| 20.8°C Dublin

Royal rematch eases Louth pain

Rarely if ever has any county been able to put a defeat of such magnitude behind them so quickly and move on as if their season was only beginning again.

The Louth players and management were only coming to terms with the scale of an embarrassing defeat for the Division 3 champions to Carlow in Sunday's Leinster quarter-final when news of the draw in Carrick-on-Shannon filtered through.

By his own admission, Peter Fitzpatrick understood that he could have faced a torrid time over the next few days.

Louth, after all, had the journey to another Leinster final mapped out for them with all the heavy hitters in the province on the other side of the draw.

But the prospect of revenge against Meath has consigned the defeat to Carlow to distant memory.

"It has certainly made it easier to put it behind us, but having said that we're extremely disappointed not to have closed that game out in the last 10 minutes," admitted manager Fitzpatrick yesterday.

Fitzpatrick was on his way back up the Dublin Road out of Portlaoise when he heard the outcome of the draw.

"There is no denying it has taken people's minds off Carlow. But talk about the replay that never happened last year now taking place, that's misplaced. Last year is gone. We drew a line under that some time ago," he said.

"This is a good fixture for us but it is also a good fixture for Meath. They need something to kick-start their season too."

But the excitement of the opponents next week has been tempered somewhat by the decision yesterday to pitch the game into Kingspan Breffni Park as part of a double-header, with Cavan and Longford as a curtain-raiser.

There is some discontent that a home match has been fixed for so far away by the CCCC. From Dundalk to Cavan is a journey well in excess of an hour across some poor roads. The distance from south Louth and Drogheda in particular is even longer.

There was a feeling that either Pairc Esler in Newry or the Morgan Athletic Grounds in Armagh would have been a more convenient venue for the Louth support.

In most cases Kingspan Breffni Park would be a more convenient venue for Meath supporters.

The decision to move the match away from Louth was based on crowd capacity. Louth's premier ground, the Gaelic Grounds in Drogheda, has one of the smallest capacities in the country with just 4,500 accommodated for the Louth v Tyrone first-round qualifier in 2008.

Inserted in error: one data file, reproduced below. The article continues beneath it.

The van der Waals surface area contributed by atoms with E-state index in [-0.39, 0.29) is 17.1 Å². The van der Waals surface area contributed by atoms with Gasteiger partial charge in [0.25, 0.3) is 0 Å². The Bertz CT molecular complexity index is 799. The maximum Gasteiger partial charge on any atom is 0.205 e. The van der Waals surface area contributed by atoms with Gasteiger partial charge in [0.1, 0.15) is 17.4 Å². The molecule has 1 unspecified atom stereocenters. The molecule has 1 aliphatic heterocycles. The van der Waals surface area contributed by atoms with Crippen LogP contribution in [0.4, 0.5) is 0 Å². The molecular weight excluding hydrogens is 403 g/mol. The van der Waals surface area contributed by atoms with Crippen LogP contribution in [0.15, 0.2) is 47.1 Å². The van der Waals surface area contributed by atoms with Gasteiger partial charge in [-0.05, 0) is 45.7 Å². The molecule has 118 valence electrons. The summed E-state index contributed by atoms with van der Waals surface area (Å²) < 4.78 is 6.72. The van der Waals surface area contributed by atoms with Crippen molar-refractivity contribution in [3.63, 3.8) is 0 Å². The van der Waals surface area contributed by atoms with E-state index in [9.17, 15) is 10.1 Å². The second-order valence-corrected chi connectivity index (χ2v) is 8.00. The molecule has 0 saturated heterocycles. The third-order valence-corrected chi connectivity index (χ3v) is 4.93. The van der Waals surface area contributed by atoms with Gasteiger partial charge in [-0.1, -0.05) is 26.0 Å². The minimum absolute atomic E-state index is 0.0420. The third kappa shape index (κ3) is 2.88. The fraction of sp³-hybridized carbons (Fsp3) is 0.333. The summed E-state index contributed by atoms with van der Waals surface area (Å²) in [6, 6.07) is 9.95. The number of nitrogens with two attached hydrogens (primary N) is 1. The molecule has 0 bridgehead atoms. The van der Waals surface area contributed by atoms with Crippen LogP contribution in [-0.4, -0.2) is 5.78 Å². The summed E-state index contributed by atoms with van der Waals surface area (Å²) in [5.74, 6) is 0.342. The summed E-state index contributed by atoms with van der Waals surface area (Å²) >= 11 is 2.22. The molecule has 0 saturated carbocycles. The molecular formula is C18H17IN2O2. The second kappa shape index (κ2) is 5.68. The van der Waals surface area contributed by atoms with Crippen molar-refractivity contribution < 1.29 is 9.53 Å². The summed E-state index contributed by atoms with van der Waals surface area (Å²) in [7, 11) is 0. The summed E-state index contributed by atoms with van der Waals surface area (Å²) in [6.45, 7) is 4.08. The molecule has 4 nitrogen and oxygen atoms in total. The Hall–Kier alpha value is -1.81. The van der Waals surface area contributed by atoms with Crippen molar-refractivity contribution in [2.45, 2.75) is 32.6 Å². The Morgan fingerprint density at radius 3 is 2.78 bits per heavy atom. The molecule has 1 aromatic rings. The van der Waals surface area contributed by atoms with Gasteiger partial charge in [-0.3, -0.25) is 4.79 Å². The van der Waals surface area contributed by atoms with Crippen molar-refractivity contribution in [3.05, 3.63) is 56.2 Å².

Navan's Pairc Tailteann, which has always been Louth's home from home in the past when capacity issues have arisen, was never a runner this time.

Selling that one would never have been possible to the Louth public in the wake of last year's Leinster final, a clear indication that relations between the two counties remain strained.

And anyway the notion of giving away home advantage to your opponents couldn't be countenanced.

"In fairness you couldn't have expected the CCCC to suggest Navan or us to propose it as our ground either," said Louth chairman Padraic O'Connor yesterday.

O'Connor admitted he understood any discontent among Louth people about the venue, but added it was a problem for the county that they had no suitable ground.

Parnell Park was the initial choice for Louth, but with a capacity of just 11,000 CCCC were determined to steer them away from the northside Dublin venue. An important minor match was due to take place there in any case on the night in question.

Croke Park was also quickly ruled out because the relaid pitch apparently will need an extra day to recover ahead of the Leinster football semi-final double bill.

"Parnell Park was our initial choice but it wasn't feasible. I can see the logic of putting two games on in Cavan, but we have to address the capacity issue ourselves. This problem has arisen for us before," said O'Connor.

"There was a feeling that 15,000 would want to see this game but it's more likely to be in the region of 20,000 now."

Louth are looking at the possibility of developing three venues to a higher specification and capacity -- the Gaelic Grounds, the training facilities at Darver, and a joint venture between Louth County Board and Dundalk IT.

"We're looking at these three possibilities and by September we should no where we are going," said O'Connor. "So the disappointment in Louth should be with ourselves first that we don't have a suitable ground to host fixtures like this."

Both Fitzpatrick and O'Connor said they had no issue about the choice of referee for the fixture, a decision that is expected to be made tomorrow.

"It makes no difference to us," said Fitzpatrick. "Croke Park will make the right choice on that. It's not a concern for us or something we would try and influence."

Irish Independent